At first glance, the second generation Lenovo ThinkPad X1 Fold (hereafter referred to as the X1 Fold) falls short of the Zenbook Fold. The foldable screen is a 16.3-inch 2024 x 2560 touchscreen display, so you’re missing out on some screen size. Arguably, that’s the whole point of having a foldable screen in the first place.

However, the foldable 12-inch form factor harks back to the days when laptops were really viable, and anyone who’s used a ThinkPad keyboard before will be happy to hear that it’s up for scratch. In fact, it is the best flat bluetooth keyboard I have used so far.

Lenovo is not new to this either. The name of the second generation of the X1 Fold refers to the first iteration of the X1 Fold in 2020. This device ran into some serious issues, mainly due to its minimal size (a nearly unusable 9-inch laptop with a 13.3-inch foldable screen) and the Lakefield line that died Now a disappointing Intel processor.

The second generation addresses every one of these problems. It’s bigger and faster (with 12th-generation Intel U9 CPUs from the i5 to i7 range), and it starts at $2,499 like the original X1 Fold. It’s a ThinkPad too, so you’ll likely get a huge degree of customization when choosing the specs you want.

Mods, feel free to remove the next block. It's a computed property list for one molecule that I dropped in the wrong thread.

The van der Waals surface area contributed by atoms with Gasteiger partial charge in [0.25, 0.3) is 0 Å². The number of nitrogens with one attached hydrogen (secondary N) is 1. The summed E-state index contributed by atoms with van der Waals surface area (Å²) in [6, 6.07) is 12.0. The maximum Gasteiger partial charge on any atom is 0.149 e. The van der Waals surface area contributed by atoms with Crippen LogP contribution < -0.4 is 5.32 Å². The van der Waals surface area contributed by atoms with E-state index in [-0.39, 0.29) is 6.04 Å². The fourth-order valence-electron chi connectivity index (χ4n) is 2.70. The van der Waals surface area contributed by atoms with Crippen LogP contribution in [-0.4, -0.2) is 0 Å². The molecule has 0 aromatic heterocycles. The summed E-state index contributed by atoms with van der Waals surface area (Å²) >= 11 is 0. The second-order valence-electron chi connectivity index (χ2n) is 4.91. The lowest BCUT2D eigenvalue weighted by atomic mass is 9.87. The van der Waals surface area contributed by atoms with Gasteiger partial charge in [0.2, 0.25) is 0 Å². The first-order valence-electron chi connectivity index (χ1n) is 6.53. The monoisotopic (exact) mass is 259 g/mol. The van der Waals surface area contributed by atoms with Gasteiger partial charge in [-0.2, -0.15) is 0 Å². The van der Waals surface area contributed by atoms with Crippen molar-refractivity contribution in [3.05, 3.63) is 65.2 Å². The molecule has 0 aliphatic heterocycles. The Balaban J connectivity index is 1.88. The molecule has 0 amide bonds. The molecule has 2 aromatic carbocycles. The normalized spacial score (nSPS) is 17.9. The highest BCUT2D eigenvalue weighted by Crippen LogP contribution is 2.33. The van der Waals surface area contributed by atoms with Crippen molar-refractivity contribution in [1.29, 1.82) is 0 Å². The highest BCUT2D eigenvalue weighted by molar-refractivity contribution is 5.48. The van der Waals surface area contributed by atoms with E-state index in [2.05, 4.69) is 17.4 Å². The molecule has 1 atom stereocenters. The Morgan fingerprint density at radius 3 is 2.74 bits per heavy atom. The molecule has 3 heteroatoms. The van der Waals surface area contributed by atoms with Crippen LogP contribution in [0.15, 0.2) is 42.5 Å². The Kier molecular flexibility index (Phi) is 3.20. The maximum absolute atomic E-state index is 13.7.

The X1 Fold can also do some things that the Zenbook Fold can’t. First, it will happily sit upright in portrait mode, giving you a large flat screen display as well as a landscape option. There is also an optional $250 stylus that attaches magnetically to the tablet chassis.

While the overall experience of using it was similar to the Zenbook Fold, those last two points actually propelled the second-generation X1 Fold into a place where it’s become a hybrid machine: at once, a laptop with multiple screen configurations and a foldable panel for art. Or just relax while watching the show. It, too, will be released in the latter half of 2022, with a hint in November.

Foldable Screen Laptops: The Future?

Hands-on, both feel like a lot more than laptops or tablets. They feel like something new. A type of consumer device that has yet to arrive, but when it does, a device that will change everything.

This is a phrase I don’t like to use, but using a laptop rarely feels like a new experience. Both devices bridge the gap between 2-in-1 laptops, larger tablets, and foldable phones. The next generation of these devices, depending on whether they’re bigger or smaller, could replace any of those things.

Foldable screens are no longer the bleeding edge of technology, but they rarely live up to expectations. There is still an argument to be made now Foldable smartphones may not be worth your money.